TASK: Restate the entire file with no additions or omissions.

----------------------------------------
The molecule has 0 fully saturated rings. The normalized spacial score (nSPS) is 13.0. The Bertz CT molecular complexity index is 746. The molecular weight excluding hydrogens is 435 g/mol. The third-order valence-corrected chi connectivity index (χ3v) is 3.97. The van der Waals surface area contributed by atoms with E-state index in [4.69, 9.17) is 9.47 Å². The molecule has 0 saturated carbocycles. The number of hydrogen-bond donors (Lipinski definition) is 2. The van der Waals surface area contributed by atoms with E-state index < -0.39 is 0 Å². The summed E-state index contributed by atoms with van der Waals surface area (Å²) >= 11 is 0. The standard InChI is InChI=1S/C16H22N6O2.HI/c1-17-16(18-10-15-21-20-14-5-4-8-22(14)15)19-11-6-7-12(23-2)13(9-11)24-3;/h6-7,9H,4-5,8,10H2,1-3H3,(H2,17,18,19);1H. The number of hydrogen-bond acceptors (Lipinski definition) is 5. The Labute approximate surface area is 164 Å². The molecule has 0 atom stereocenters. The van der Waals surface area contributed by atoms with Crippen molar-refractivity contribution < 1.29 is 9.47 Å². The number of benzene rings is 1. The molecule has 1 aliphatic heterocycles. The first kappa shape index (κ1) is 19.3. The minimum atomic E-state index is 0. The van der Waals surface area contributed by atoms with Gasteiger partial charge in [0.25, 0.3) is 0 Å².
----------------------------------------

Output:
The molecule has 0 fully saturated rings. The normalized spacial score (nSPS) is 13.0. The Bertz CT molecular complexity index is 746. The molecular weight excluding hydrogens is 435 g/mol. The third-order valence-corrected chi connectivity index (χ3v) is 3.97. The van der Waals surface area contributed by atoms with E-state index in [4.69, 9.17) is 9.47 Å². The molecule has 0 saturated carbocycles. The number of hydrogen-bond donors (Lipinski definition) is 2. The van der Waals surface area contributed by atoms with E-state index < -0.39 is 0 Å². The summed E-state index contributed by atoms with van der Waals surface area (Å²) >= 11 is 0. The standard InChI is InChI=1S/C16H22N6O2.HI/c1-17-16(18-10-15-21-20-14-5-4-8-22(14)15)19-11-6-7-12(23-2)13(9-11)24-3;/h6-7,9H,4-5,8,10H2,1-3H3,(H2,17,18,19);1H. The number of hydrogen-bond acceptors (Lipinski definition) is 5. The Labute approximate surface area is 164 Å². The molecule has 0 atom stereocenters. The van der Waals surface area contributed by atoms with Crippen molar-refractivity contribution < 1.29 is 9.47 Å². The number of benzene rings is 1. The molecule has 1 aliphatic heterocycles. The first kappa shape index (κ1) is 19.3. The minimum atomic E-state index is 0. The van der Waals surface area contributed by atoms with Gasteiger partial charge in [0.25, 0.3) is 0 Å².